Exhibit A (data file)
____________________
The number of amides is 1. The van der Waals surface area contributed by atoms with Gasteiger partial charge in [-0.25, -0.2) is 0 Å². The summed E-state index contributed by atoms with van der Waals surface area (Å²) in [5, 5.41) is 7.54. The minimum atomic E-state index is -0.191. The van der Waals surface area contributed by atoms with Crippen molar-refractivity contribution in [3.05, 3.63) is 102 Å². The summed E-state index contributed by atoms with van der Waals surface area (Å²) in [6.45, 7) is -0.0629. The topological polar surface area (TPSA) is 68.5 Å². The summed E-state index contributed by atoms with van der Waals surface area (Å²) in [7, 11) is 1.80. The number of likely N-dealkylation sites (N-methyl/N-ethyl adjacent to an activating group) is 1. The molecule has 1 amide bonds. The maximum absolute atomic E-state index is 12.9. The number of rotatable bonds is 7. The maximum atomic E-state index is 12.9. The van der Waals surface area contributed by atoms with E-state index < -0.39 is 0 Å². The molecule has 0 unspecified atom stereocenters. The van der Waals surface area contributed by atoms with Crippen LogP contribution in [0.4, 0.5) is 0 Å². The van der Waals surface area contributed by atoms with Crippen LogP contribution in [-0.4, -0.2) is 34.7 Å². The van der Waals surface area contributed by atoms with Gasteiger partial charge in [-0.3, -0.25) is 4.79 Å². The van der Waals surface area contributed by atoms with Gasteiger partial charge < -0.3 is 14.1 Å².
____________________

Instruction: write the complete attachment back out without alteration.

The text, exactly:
The number of amides is 1. The van der Waals surface area contributed by atoms with Gasteiger partial charge in [-0.25, -0.2) is 0 Å². The summed E-state index contributed by atoms with van der Waals surface area (Å²) in [5, 5.41) is 7.54. The minimum atomic E-state index is -0.191. The van der Waals surface area contributed by atoms with Crippen molar-refractivity contribution in [3.05, 3.63) is 102 Å². The summed E-state index contributed by atoms with van der Waals surface area (Å²) in [6.45, 7) is -0.0629. The topological polar surface area (TPSA) is 68.5 Å². The summed E-state index contributed by atoms with van der Waals surface area (Å²) in [7, 11) is 1.80. The number of likely N-dealkylation sites (N-methyl/N-ethyl adjacent to an activating group) is 1. The molecule has 1 amide bonds. The maximum absolute atomic E-state index is 12.9. The number of rotatable bonds is 7. The maximum atomic E-state index is 12.9. The van der Waals surface area contributed by atoms with E-state index < -0.39 is 0 Å². The molecule has 0 unspecified atom stereocenters. The van der Waals surface area contributed by atoms with Crippen LogP contribution in [0.4, 0.5) is 0 Å². The van der Waals surface area contributed by atoms with Crippen LogP contribution in [-0.4, -0.2) is 34.7 Å². The van der Waals surface area contributed by atoms with Gasteiger partial charge in [-0.3, -0.25) is 4.79 Å². The van der Waals surface area contributed by atoms with Gasteiger partial charge < -0.3 is 14.1 Å².